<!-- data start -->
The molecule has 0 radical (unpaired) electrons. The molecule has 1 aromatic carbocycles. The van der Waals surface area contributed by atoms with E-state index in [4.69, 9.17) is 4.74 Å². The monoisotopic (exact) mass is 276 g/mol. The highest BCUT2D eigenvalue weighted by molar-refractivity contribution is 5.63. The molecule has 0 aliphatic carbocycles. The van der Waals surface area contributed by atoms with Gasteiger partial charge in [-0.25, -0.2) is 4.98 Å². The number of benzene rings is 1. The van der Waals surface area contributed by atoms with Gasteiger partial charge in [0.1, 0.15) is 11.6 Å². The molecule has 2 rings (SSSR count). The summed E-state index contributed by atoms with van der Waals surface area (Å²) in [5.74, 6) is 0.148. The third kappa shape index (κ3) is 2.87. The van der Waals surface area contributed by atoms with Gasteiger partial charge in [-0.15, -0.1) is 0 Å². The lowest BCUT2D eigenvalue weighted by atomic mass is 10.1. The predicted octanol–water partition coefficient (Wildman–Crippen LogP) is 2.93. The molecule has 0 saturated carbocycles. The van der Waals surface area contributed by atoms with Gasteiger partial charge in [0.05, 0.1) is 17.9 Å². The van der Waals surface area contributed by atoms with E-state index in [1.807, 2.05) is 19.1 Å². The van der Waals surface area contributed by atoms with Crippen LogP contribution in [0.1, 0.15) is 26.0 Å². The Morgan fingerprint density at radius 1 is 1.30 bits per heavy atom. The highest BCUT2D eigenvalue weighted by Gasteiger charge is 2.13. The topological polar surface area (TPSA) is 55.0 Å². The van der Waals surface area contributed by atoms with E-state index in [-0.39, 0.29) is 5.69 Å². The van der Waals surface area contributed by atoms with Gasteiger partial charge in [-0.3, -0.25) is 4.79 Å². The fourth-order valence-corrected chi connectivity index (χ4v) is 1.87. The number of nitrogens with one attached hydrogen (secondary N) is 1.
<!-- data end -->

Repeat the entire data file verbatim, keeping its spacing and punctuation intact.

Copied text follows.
The molecule has 0 radical (unpaired) electrons. The molecule has 1 aromatic carbocycles. The van der Waals surface area contributed by atoms with E-state index in [4.69, 9.17) is 4.74 Å². The monoisotopic (exact) mass is 276 g/mol. The highest BCUT2D eigenvalue weighted by molar-refractivity contribution is 5.63. The molecule has 0 aliphatic carbocycles. The van der Waals surface area contributed by atoms with Gasteiger partial charge in [-0.25, -0.2) is 4.98 Å². The number of benzene rings is 1. The van der Waals surface area contributed by atoms with Gasteiger partial charge in [0.1, 0.15) is 11.6 Å². The molecule has 2 rings (SSSR count). The summed E-state index contributed by atoms with van der Waals surface area (Å²) in [5.74, 6) is 0.148. The third kappa shape index (κ3) is 2.87. The van der Waals surface area contributed by atoms with Gasteiger partial charge in [-0.15, -0.1) is 0 Å². The lowest BCUT2D eigenvalue weighted by atomic mass is 10.1. The predicted octanol–water partition coefficient (Wildman–Crippen LogP) is 2.93. The molecule has 0 saturated carbocycles. The van der Waals surface area contributed by atoms with Gasteiger partial charge in [0.05, 0.1) is 17.9 Å². The van der Waals surface area contributed by atoms with E-state index in [1.807, 2.05) is 19.1 Å². The van der Waals surface area contributed by atoms with Crippen LogP contribution in [0.1, 0.15) is 26.0 Å². The Morgan fingerprint density at radius 1 is 1.30 bits per heavy atom. The highest BCUT2D eigenvalue weighted by Gasteiger charge is 2.13. The topological polar surface area (TPSA) is 55.0 Å². The van der Waals surface area contributed by atoms with E-state index in [-0.39, 0.29) is 5.69 Å². The van der Waals surface area contributed by atoms with Gasteiger partial charge in [-0.3, -0.25) is 4.79 Å². The fourth-order valence-corrected chi connectivity index (χ4v) is 1.87. The number of nitrogens with one attached hydrogen (secondary N) is 1.